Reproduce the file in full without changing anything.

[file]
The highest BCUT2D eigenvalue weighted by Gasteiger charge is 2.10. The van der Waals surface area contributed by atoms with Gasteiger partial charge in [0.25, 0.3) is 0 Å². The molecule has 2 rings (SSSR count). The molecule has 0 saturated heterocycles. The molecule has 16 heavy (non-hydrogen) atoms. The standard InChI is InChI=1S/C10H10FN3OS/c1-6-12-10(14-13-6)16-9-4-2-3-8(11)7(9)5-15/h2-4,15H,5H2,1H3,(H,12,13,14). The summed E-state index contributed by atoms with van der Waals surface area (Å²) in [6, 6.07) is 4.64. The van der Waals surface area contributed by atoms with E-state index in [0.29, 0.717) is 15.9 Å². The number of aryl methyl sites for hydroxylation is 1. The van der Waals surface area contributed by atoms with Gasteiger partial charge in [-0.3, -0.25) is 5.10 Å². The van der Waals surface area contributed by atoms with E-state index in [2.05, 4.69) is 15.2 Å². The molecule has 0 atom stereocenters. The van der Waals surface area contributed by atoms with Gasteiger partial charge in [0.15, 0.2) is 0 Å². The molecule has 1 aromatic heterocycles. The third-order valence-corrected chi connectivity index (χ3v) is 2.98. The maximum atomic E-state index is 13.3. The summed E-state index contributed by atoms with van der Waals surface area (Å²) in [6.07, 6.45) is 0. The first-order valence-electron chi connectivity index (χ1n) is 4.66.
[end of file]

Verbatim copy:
The highest BCUT2D eigenvalue weighted by Gasteiger charge is 2.10. The van der Waals surface area contributed by atoms with Gasteiger partial charge in [0.25, 0.3) is 0 Å². The molecule has 2 rings (SSSR count). The molecule has 0 saturated heterocycles. The molecule has 16 heavy (non-hydrogen) atoms. The standard InChI is InChI=1S/C10H10FN3OS/c1-6-12-10(14-13-6)16-9-4-2-3-8(11)7(9)5-15/h2-4,15H,5H2,1H3,(H,12,13,14). The summed E-state index contributed by atoms with van der Waals surface area (Å²) in [6, 6.07) is 4.64. The van der Waals surface area contributed by atoms with E-state index in [0.29, 0.717) is 15.9 Å². The number of aryl methyl sites for hydroxylation is 1. The van der Waals surface area contributed by atoms with Gasteiger partial charge in [-0.3, -0.25) is 5.10 Å². The van der Waals surface area contributed by atoms with E-state index in [2.05, 4.69) is 15.2 Å². The molecule has 0 atom stereocenters. The van der Waals surface area contributed by atoms with Gasteiger partial charge in [0.15, 0.2) is 0 Å². The molecule has 1 aromatic heterocycles. The third-order valence-corrected chi connectivity index (χ3v) is 2.98. The maximum atomic E-state index is 13.3. The summed E-state index contributed by atoms with van der Waals surface area (Å²) in [6.07, 6.45) is 0. The first-order valence-electron chi connectivity index (χ1n) is 4.66.